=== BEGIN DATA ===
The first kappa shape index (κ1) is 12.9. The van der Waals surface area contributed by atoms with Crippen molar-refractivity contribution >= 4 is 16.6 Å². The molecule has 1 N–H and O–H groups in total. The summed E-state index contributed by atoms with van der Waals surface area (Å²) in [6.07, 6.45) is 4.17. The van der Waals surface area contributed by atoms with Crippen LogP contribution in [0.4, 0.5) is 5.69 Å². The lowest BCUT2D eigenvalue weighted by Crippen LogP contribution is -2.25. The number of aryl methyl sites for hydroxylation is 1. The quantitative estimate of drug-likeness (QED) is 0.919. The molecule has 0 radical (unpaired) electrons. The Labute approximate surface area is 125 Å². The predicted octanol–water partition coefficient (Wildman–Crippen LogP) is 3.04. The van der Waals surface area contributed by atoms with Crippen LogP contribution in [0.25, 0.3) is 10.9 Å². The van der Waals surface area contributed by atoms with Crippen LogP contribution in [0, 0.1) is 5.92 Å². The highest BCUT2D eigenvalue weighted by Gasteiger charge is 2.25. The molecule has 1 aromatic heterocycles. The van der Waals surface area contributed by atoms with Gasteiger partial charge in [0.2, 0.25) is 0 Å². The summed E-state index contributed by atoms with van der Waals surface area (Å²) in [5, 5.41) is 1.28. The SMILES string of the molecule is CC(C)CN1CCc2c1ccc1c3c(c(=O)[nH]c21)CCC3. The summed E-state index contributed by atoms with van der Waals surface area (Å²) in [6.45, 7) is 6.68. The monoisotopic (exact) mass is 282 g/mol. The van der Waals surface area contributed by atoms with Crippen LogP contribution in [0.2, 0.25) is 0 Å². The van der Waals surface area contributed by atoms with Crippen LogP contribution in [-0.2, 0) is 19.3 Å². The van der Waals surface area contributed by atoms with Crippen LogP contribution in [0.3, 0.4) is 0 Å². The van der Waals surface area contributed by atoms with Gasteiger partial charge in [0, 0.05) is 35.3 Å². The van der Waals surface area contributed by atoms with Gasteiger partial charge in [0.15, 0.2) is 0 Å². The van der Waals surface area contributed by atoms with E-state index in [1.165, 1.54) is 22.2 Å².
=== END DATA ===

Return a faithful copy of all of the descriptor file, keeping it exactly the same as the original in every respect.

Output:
The first kappa shape index (κ1) is 12.9. The van der Waals surface area contributed by atoms with Crippen molar-refractivity contribution >= 4 is 16.6 Å². The molecule has 1 N–H and O–H groups in total. The summed E-state index contributed by atoms with van der Waals surface area (Å²) in [6.07, 6.45) is 4.17. The van der Waals surface area contributed by atoms with Crippen LogP contribution in [0.4, 0.5) is 5.69 Å². The lowest BCUT2D eigenvalue weighted by Crippen LogP contribution is -2.25. The number of aryl methyl sites for hydroxylation is 1. The quantitative estimate of drug-likeness (QED) is 0.919. The molecule has 0 radical (unpaired) electrons. The Labute approximate surface area is 125 Å². The predicted octanol–water partition coefficient (Wildman–Crippen LogP) is 3.04. The van der Waals surface area contributed by atoms with Crippen LogP contribution in [0.25, 0.3) is 10.9 Å². The van der Waals surface area contributed by atoms with Crippen LogP contribution in [0, 0.1) is 5.92 Å². The highest BCUT2D eigenvalue weighted by Gasteiger charge is 2.25. The molecule has 1 aromatic heterocycles. The van der Waals surface area contributed by atoms with Gasteiger partial charge in [0.2, 0.25) is 0 Å². The summed E-state index contributed by atoms with van der Waals surface area (Å²) in [5, 5.41) is 1.28. The SMILES string of the molecule is CC(C)CN1CCc2c1ccc1c3c(c(=O)[nH]c21)CCC3. The summed E-state index contributed by atoms with van der Waals surface area (Å²) in [6.45, 7) is 6.68. The monoisotopic (exact) mass is 282 g/mol. The van der Waals surface area contributed by atoms with Crippen LogP contribution in [0.2, 0.25) is 0 Å². The van der Waals surface area contributed by atoms with Crippen LogP contribution in [-0.2, 0) is 19.3 Å². The van der Waals surface area contributed by atoms with Crippen LogP contribution in [0.3, 0.4) is 0 Å². The van der Waals surface area contributed by atoms with Gasteiger partial charge in [0, 0.05) is 35.3 Å². The van der Waals surface area contributed by atoms with Gasteiger partial charge in [0.15, 0.2) is 0 Å². The van der Waals surface area contributed by atoms with E-state index in [1.165, 1.54) is 22.2 Å².